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National anatomic pathology errors database can reduce hospital pathology errors
Pathology errors made on tissue specimens from patients can affect patient diagnosis and treatment. To find out how often pathology errors occur and with what types of tissues, and to decrease the clinical impact of these errors, the Agency for Healthcare Research and Quality funded a national anatomic pathology errors database in 2002 (HS13321). The database tracks more frequent pathology errors and those that result in serious harm in order to design quality improvement interventions to reduce such errors.
In the first year of funding, four institutions, the University of Pittsburgh, Henry Ford Hospital, University of Iowa, and Western Pennsylvania Hospital, reported cell-tissue correlation error data, that is, when there was a discrepancy between cell and tissue pathology reports of the same anatomic tissue. They performed root cause analysis to determine the source of error and implemented error reduction plans.
The correlation error frequency ranged from 0.17 percent to 0.63 percent for patients who had both a Pap test (of cervical cells) and a procedure that generated tissue samples (for example, cervical or vaginal biopsy, cone biopsy, or hysterectomy).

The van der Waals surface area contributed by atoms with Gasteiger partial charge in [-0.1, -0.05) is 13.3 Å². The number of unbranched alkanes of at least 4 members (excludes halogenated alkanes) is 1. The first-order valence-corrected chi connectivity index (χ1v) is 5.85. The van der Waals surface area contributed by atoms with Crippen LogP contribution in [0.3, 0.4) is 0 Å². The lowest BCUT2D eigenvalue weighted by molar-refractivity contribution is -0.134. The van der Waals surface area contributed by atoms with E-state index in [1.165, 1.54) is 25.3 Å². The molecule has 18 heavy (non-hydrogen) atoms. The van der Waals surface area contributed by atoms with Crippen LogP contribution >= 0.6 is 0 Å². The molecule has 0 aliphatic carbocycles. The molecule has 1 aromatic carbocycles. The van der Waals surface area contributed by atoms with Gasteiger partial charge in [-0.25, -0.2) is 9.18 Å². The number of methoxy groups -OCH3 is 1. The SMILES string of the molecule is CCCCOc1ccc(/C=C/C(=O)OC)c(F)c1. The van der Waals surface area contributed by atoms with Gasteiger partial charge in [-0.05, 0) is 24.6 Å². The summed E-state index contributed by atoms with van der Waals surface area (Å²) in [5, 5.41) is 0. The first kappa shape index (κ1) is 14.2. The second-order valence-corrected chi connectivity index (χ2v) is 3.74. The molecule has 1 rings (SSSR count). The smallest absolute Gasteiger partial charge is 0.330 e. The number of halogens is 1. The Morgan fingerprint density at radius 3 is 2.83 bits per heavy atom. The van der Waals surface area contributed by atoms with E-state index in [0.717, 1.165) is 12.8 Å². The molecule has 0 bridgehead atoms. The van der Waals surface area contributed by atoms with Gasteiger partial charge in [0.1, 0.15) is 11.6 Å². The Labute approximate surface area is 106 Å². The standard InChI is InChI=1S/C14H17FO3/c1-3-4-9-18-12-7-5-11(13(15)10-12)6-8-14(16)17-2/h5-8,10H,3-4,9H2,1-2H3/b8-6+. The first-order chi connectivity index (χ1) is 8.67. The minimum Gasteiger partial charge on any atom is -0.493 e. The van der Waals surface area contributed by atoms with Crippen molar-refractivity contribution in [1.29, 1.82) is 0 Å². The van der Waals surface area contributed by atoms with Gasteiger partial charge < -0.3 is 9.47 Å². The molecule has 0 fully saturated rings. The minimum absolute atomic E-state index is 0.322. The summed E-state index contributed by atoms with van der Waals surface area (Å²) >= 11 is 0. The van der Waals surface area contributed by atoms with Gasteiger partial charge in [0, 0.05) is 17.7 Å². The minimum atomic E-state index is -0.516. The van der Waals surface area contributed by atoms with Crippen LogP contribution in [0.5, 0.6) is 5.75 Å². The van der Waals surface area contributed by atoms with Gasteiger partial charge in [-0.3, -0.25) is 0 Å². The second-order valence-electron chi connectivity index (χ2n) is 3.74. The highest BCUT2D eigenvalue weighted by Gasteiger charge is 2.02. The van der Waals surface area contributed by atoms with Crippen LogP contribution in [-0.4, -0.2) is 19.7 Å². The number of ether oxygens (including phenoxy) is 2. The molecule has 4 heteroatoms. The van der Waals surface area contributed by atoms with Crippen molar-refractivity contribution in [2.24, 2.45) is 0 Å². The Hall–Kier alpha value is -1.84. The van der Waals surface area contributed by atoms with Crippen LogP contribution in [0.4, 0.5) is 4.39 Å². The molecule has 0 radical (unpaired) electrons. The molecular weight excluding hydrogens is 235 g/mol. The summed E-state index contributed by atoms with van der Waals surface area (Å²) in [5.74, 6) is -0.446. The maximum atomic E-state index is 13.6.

The lungs (ranging from 16.5 percent to 62.3 percent of all pathology errors) and bladder (ranging from 4.4 to 25 percent of all pathology errors) were the anatomical sites with the most nongynecologic pathology errors. They were also the sites that had the most frequent discrepancy between cell and tissue pathology reports (for example, a diagnosis of atypical cells made on a bronchial washing specimen and a diagnosis of non-small-cell carcinoma made on a bronchial biopsy specimen). Thus, the participating sites developed plans to specifically reduce pulmonary and urinary bladder pathology errors, for example, double-viewing of all bronchial washing and brushing specimens to decrease the number of specimen interpretive errors. Other plans were aimed at problems with the specimen sampling process.
More details are available in "Anatomic pathology databases and patient safety," by Stephen S. Raab, M.D., Dana M. Grzybicki, M.D., Ph.D., Richard J. Zabo, M.D., D.M.D., and others, in the October 2005 Archives of Pathology and Laboratory Medicine 129, pp. 1246-1251.
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